The 16th edition of the annual Global Peace Index (GPI) report, the world’s leading measure of peacefulness, reveals that the average level of global peacefulness deteriorated by 0.3% in 2021. This is the eleventh deterioration in peacefulness in the last fourteen years, with 90 countries improving, and 71 deteriorating, highlighting that countries deteriorate much faster than they improve.
Iceland remains the most peaceful country, a position it has held since 2008. It is joined at the top of the Index by New Zealand, Ireland, Denmark and Austria. For the fifth consecutive year, Afghanistan is the least peaceful country, followed by Yemen, Syria, Russia and South Sudan. Seven of the ten countries at the top of the GPI are in Europe, and Turkey is the only country in this region to be ranked outside the top half of the Index.
Two of the five countries with the largest deteriorations in peacefulness were Russia and the Ukraine, they were joined by Guinea, Burkina Faso and Haiti. All these deteriorations were due to ongoing conflict.
Of the 23 indicators in the GPI, the largest deteriorations were recorded in neighbouring country relations, intensity of internal conflict, refugees and IDPs, political terror scale and political instability. Twenty-eight countries have high levels of instability, and ten countries recorded the worst possible political terror score.
The global inequality in peacefulness has continued to increase. Since 2008, the 25 least peaceful countries deteriorated on average by 16%, while the 25 most peaceful countries improved by 5.1%. Since 2008, 116 countries reduced their homicide rate.
The cost of violence to the global economy was $16.5 trillion, or 10.9% of global GDP, which is the equivalent to $2,117 per person. For the ten countries most affected by violence, the average economic impact was equivalent to 34% of GDP, compared to 3.6% in the countries least affected.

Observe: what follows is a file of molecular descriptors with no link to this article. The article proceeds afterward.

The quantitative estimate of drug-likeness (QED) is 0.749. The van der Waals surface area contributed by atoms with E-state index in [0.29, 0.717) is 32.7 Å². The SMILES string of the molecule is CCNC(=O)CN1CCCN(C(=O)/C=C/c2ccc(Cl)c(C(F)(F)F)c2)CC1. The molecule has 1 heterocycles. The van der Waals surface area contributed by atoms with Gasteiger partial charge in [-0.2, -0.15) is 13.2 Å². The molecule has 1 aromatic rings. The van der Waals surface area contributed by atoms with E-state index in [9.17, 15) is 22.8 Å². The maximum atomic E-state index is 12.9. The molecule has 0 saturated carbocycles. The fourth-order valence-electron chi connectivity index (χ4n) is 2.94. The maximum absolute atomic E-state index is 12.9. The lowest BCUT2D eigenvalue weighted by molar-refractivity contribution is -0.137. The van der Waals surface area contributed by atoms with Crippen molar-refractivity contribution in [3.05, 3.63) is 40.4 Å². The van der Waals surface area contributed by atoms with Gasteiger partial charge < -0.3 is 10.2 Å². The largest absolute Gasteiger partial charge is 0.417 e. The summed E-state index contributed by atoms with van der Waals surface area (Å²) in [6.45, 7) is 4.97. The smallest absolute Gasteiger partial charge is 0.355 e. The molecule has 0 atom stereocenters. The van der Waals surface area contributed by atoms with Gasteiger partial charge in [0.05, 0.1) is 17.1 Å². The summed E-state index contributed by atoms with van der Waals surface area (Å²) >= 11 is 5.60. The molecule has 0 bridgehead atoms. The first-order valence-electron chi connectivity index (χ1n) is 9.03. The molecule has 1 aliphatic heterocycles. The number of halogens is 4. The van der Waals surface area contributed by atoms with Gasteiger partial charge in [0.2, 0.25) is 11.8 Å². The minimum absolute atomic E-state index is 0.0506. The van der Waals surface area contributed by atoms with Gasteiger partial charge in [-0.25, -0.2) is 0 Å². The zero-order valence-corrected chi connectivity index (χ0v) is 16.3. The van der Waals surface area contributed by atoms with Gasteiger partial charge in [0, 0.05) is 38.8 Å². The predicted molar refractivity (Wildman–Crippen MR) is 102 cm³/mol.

There were substantial improvements for several indicators, including terrorism impact, nuclear and heavy weapons, deaths from internal conflict, military expenditure, incarceration rates and perceptions of criminality. Terrorism impact is at its lowest level since the inception of the GPI.
Steve Killelea, Founder & Executive Chairman of IEP said: “Last year we warned about the economic fallout from COVID-19. We are now experiencing supply chain shortages, rising inflation, and food insecurity that have been compounded by the tragic events in Ukraine. The political and economic consequences of this will reverberate for years to come.
“When combined with the record poor scores for neighbouring relations, political insecurity and intensity of internal conflict, governments, organisations, and leaders must harness the power of peace.
“The economic value of lost peace reached record levels in 2021. There is a need to reverse this trend, and the GPI has shown that those countries that implement the attitudes, institutions and structures that create and sustain peaceful societies, witness an improved economic outcome.”